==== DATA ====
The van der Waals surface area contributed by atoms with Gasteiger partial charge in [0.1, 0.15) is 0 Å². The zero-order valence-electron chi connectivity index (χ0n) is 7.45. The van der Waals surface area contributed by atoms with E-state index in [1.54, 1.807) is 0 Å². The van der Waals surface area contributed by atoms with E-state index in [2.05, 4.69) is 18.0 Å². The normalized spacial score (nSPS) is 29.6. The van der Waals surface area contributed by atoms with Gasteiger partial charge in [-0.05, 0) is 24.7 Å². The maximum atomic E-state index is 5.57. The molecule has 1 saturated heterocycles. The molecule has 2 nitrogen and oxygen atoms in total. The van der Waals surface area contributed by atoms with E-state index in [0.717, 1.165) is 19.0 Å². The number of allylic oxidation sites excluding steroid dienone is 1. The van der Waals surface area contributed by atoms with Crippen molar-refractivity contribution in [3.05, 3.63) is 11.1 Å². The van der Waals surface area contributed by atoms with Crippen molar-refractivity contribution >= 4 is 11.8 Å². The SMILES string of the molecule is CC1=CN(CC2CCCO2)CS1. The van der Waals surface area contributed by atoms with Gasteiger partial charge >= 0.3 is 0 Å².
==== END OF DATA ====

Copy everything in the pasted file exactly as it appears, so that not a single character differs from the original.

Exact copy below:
The van der Waals surface area contributed by atoms with Gasteiger partial charge in [0.1, 0.15) is 0 Å². The zero-order valence-electron chi connectivity index (χ0n) is 7.45. The van der Waals surface area contributed by atoms with E-state index in [1.54, 1.807) is 0 Å². The van der Waals surface area contributed by atoms with E-state index in [2.05, 4.69) is 18.0 Å². The normalized spacial score (nSPS) is 29.6. The van der Waals surface area contributed by atoms with Gasteiger partial charge in [-0.05, 0) is 24.7 Å². The maximum atomic E-state index is 5.57. The molecule has 1 saturated heterocycles. The molecule has 2 nitrogen and oxygen atoms in total. The van der Waals surface area contributed by atoms with E-state index in [0.717, 1.165) is 19.0 Å². The number of allylic oxidation sites excluding steroid dienone is 1. The van der Waals surface area contributed by atoms with Crippen molar-refractivity contribution in [3.05, 3.63) is 11.1 Å². The van der Waals surface area contributed by atoms with Crippen molar-refractivity contribution >= 4 is 11.8 Å². The SMILES string of the molecule is CC1=CN(CC2CCCO2)CS1. The van der Waals surface area contributed by atoms with Gasteiger partial charge >= 0.3 is 0 Å².